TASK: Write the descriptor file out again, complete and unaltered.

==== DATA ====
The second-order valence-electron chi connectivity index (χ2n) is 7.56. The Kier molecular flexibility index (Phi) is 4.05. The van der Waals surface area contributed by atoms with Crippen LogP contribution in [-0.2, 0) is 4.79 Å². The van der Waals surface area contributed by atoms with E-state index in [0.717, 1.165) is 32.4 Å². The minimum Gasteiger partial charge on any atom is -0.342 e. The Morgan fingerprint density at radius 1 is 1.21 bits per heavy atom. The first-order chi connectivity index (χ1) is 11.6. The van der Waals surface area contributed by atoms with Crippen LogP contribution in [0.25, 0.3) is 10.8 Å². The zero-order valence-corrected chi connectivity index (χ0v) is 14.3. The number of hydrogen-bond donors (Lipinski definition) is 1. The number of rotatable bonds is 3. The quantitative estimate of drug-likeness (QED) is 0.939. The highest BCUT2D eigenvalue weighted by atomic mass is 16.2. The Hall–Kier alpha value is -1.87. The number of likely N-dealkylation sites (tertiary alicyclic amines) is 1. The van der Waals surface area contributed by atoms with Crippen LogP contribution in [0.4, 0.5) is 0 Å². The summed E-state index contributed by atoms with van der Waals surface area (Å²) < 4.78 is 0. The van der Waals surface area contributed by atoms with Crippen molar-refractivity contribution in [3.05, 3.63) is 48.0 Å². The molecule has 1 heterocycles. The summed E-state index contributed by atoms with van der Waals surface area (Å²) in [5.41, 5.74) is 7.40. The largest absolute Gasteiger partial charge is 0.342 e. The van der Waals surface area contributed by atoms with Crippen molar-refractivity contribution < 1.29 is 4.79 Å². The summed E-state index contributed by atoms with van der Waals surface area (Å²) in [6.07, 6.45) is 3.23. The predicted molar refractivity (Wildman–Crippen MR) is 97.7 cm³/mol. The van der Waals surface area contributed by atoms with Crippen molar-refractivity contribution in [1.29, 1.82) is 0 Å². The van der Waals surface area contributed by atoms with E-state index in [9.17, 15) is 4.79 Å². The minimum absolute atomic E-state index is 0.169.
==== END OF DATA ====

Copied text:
The second-order valence-electron chi connectivity index (χ2n) is 7.56. The Kier molecular flexibility index (Phi) is 4.05. The van der Waals surface area contributed by atoms with Crippen LogP contribution in [-0.2, 0) is 4.79 Å². The van der Waals surface area contributed by atoms with E-state index in [0.717, 1.165) is 32.4 Å². The minimum Gasteiger partial charge on any atom is -0.342 e. The Morgan fingerprint density at radius 1 is 1.21 bits per heavy atom. The first-order chi connectivity index (χ1) is 11.6. The van der Waals surface area contributed by atoms with Crippen LogP contribution in [0.25, 0.3) is 10.8 Å². The zero-order valence-corrected chi connectivity index (χ0v) is 14.3. The number of hydrogen-bond donors (Lipinski definition) is 1. The number of rotatable bonds is 3. The quantitative estimate of drug-likeness (QED) is 0.939. The highest BCUT2D eigenvalue weighted by atomic mass is 16.2. The Hall–Kier alpha value is -1.87. The number of likely N-dealkylation sites (tertiary alicyclic amines) is 1. The van der Waals surface area contributed by atoms with Crippen LogP contribution in [0.4, 0.5) is 0 Å². The summed E-state index contributed by atoms with van der Waals surface area (Å²) < 4.78 is 0. The van der Waals surface area contributed by atoms with Crippen molar-refractivity contribution in [3.05, 3.63) is 48.0 Å². The molecule has 1 heterocycles. The summed E-state index contributed by atoms with van der Waals surface area (Å²) in [5.41, 5.74) is 7.40. The largest absolute Gasteiger partial charge is 0.342 e. The van der Waals surface area contributed by atoms with Crippen molar-refractivity contribution < 1.29 is 4.79 Å². The summed E-state index contributed by atoms with van der Waals surface area (Å²) in [6.07, 6.45) is 3.23. The predicted molar refractivity (Wildman–Crippen MR) is 97.7 cm³/mol. The van der Waals surface area contributed by atoms with Crippen molar-refractivity contribution in [1.29, 1.82) is 0 Å². The van der Waals surface area contributed by atoms with E-state index in [9.17, 15) is 4.79 Å². The minimum absolute atomic E-state index is 0.169.